tavi,transcatheter aortic valve replacement, tavi,tavr,

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AORTIC STENOSIS

Severe symptomatic aortic stenosis carries a poor prognosis. Surgical aortic valve replacement has been the standard of care in adults with severe symptomatic AS. The risks associated with surgical aortic valve replacement are increased in: (High Risk Population)

Elderly patients: + Following Co Morbidity Severe systolic heart failure CVD CAD PVD CKD Ch respiratory dysfunction.

Transcatheter aortic valve implantation(TAVI) has been developed as an alternative to the surgical approach in high-risk population.

Dr. Alain Cribier..

TAVIMore than 30,000 patients with severe symptomatic aortic stenosis considered high risk for surgery have undergone the treatment. This technique is still in its early stages, but rapidly growing evidence has been developed through observational studies, national and device-specific registries,and randomizedclinical trials.

Indication:Currently, there are no established indications or guidelines for TAVR in the United States. Indications are based on following trial and consensus. PARTNER Trial - Transcatheter aortic-valve implantation for aortic stenosis in patients who cannot undergo surgery.N Engl J Med. 2010 Oct 21. 363(17):1597-607. ACCF/AATS/SCAI/STS expert consensus document on transcatheter aortic valve replacement.J Am Coll Cardiol. 2012 Mar 27. 59(13):1200-54.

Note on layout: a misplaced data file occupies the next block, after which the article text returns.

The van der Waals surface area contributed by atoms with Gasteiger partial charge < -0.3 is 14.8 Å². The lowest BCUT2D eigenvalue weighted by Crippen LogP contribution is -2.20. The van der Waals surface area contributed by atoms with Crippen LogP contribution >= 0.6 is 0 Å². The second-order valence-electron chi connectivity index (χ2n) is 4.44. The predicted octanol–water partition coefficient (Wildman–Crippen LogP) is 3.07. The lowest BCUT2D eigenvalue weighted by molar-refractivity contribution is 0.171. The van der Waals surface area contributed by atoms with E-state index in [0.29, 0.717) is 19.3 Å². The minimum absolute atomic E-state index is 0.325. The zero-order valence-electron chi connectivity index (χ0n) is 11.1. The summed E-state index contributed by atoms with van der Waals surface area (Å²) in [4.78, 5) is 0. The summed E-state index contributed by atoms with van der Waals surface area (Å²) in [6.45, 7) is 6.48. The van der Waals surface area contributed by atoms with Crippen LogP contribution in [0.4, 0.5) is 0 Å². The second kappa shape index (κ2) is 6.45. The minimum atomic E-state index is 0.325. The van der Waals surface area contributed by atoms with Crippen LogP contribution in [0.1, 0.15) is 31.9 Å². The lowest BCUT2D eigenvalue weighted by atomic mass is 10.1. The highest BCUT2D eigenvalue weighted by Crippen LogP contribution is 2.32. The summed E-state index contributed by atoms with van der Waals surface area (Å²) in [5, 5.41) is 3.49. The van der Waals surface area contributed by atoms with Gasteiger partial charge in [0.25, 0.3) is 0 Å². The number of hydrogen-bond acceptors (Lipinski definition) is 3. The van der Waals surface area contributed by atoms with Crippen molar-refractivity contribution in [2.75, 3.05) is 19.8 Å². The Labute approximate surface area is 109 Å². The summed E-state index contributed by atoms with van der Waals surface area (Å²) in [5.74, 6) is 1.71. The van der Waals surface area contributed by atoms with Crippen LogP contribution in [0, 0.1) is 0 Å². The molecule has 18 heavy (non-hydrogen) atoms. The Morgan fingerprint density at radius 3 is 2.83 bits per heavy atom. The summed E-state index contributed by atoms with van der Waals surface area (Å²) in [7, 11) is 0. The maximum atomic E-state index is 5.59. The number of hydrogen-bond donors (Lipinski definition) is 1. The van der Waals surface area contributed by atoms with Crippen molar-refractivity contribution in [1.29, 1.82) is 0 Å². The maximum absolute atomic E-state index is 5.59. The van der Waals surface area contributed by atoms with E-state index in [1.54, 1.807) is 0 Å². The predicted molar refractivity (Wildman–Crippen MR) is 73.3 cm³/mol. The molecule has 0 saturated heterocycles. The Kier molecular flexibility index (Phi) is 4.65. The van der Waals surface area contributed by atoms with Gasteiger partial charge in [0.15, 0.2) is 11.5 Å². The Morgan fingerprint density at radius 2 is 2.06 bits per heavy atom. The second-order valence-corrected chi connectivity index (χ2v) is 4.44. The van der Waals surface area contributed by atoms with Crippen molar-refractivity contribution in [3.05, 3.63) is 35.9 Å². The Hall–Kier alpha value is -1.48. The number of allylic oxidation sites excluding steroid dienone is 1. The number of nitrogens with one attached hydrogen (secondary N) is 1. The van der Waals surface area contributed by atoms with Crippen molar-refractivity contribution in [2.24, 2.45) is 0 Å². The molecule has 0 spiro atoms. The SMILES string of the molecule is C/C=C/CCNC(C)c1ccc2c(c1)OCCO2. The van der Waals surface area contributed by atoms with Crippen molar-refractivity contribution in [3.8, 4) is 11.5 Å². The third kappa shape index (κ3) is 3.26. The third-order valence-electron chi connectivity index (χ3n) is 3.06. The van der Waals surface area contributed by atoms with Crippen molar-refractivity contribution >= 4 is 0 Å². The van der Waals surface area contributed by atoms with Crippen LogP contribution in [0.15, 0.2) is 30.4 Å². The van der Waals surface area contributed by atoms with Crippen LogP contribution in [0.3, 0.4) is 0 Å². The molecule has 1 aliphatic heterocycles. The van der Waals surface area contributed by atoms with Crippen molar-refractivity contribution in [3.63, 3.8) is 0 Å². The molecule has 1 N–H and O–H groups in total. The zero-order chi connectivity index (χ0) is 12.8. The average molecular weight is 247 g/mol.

Indication No 1: Patients with calcific aortic valve stenosis with the following echocardiographic criteria:

Mean gradient greater than 40 mm Hg or jet velocity more than 4 m/s and an initial aortic valve area (AVA) of less than 0.8 cm2or indexed effective orifice area (EOA) of less than 0.5 cm2/m2;

Qualifying AVA baseline measurement must be within 45 days of the date of the procedure